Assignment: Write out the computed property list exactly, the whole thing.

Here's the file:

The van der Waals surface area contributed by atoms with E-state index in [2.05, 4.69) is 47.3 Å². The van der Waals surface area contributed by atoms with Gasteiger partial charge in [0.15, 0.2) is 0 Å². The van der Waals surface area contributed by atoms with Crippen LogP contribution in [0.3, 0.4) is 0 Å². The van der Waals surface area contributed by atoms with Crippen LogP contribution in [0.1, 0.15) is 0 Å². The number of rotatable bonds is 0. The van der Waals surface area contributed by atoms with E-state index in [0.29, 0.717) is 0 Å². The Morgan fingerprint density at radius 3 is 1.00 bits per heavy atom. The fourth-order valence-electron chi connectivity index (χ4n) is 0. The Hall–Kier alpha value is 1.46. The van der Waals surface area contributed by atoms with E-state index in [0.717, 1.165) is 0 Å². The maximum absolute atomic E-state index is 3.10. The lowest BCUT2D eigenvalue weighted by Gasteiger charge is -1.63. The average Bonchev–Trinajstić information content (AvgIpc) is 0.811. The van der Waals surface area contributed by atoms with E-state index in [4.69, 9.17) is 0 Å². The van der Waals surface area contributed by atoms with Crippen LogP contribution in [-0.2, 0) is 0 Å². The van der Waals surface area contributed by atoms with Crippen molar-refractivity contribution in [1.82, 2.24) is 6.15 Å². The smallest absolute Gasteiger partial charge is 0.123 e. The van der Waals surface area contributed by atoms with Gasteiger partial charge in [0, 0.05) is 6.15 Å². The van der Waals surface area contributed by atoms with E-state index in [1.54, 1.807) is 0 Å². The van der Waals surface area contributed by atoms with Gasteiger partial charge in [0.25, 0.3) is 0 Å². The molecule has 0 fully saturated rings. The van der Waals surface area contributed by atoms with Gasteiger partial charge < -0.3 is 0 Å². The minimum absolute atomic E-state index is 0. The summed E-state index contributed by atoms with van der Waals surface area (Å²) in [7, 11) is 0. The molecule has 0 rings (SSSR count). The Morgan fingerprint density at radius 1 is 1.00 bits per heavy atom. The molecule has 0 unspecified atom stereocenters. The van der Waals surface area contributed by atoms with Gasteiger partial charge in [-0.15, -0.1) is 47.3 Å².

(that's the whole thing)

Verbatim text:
The van der Waals surface area contributed by atoms with E-state index in [2.05, 4.69) is 47.3 Å². The van der Waals surface area contributed by atoms with Gasteiger partial charge in [0.15, 0.2) is 0 Å². The van der Waals surface area contributed by atoms with Crippen LogP contribution in [0.3, 0.4) is 0 Å². The van der Waals surface area contributed by atoms with Crippen LogP contribution in [0.1, 0.15) is 0 Å². The number of rotatable bonds is 0. The van der Waals surface area contributed by atoms with E-state index in [0.29, 0.717) is 0 Å². The Morgan fingerprint density at radius 3 is 1.00 bits per heavy atom. The fourth-order valence-electron chi connectivity index (χ4n) is 0. The Hall–Kier alpha value is 1.46. The van der Waals surface area contributed by atoms with E-state index in [0.717, 1.165) is 0 Å². The maximum absolute atomic E-state index is 3.10. The lowest BCUT2D eigenvalue weighted by Gasteiger charge is -1.63. The average Bonchev–Trinajstić information content (AvgIpc) is 0.811. The van der Waals surface area contributed by atoms with E-state index in [4.69, 9.17) is 0 Å². The van der Waals surface area contributed by atoms with Crippen LogP contribution in [-0.2, 0) is 0 Å². The van der Waals surface area contributed by atoms with Crippen molar-refractivity contribution in [1.82, 2.24) is 6.15 Å². The smallest absolute Gasteiger partial charge is 0.123 e. The van der Waals surface area contributed by atoms with Gasteiger partial charge in [0, 0.05) is 6.15 Å². The van der Waals surface area contributed by atoms with E-state index in [1.54, 1.807) is 0 Å². The van der Waals surface area contributed by atoms with Gasteiger partial charge in [0.25, 0.3) is 0 Å². The molecule has 0 fully saturated rings. The van der Waals surface area contributed by atoms with Gasteiger partial charge < -0.3 is 0 Å². The minimum absolute atomic E-state index is 0. The summed E-state index contributed by atoms with van der Waals surface area (Å²) in [7, 11) is 0. The molecule has 0 rings (SSSR count). The Morgan fingerprint density at radius 1 is 1.00 bits per heavy atom. The molecule has 0 unspecified atom stereocenters. The van der Waals surface area contributed by atoms with Gasteiger partial charge in [-0.15, -0.1) is 47.3 Å².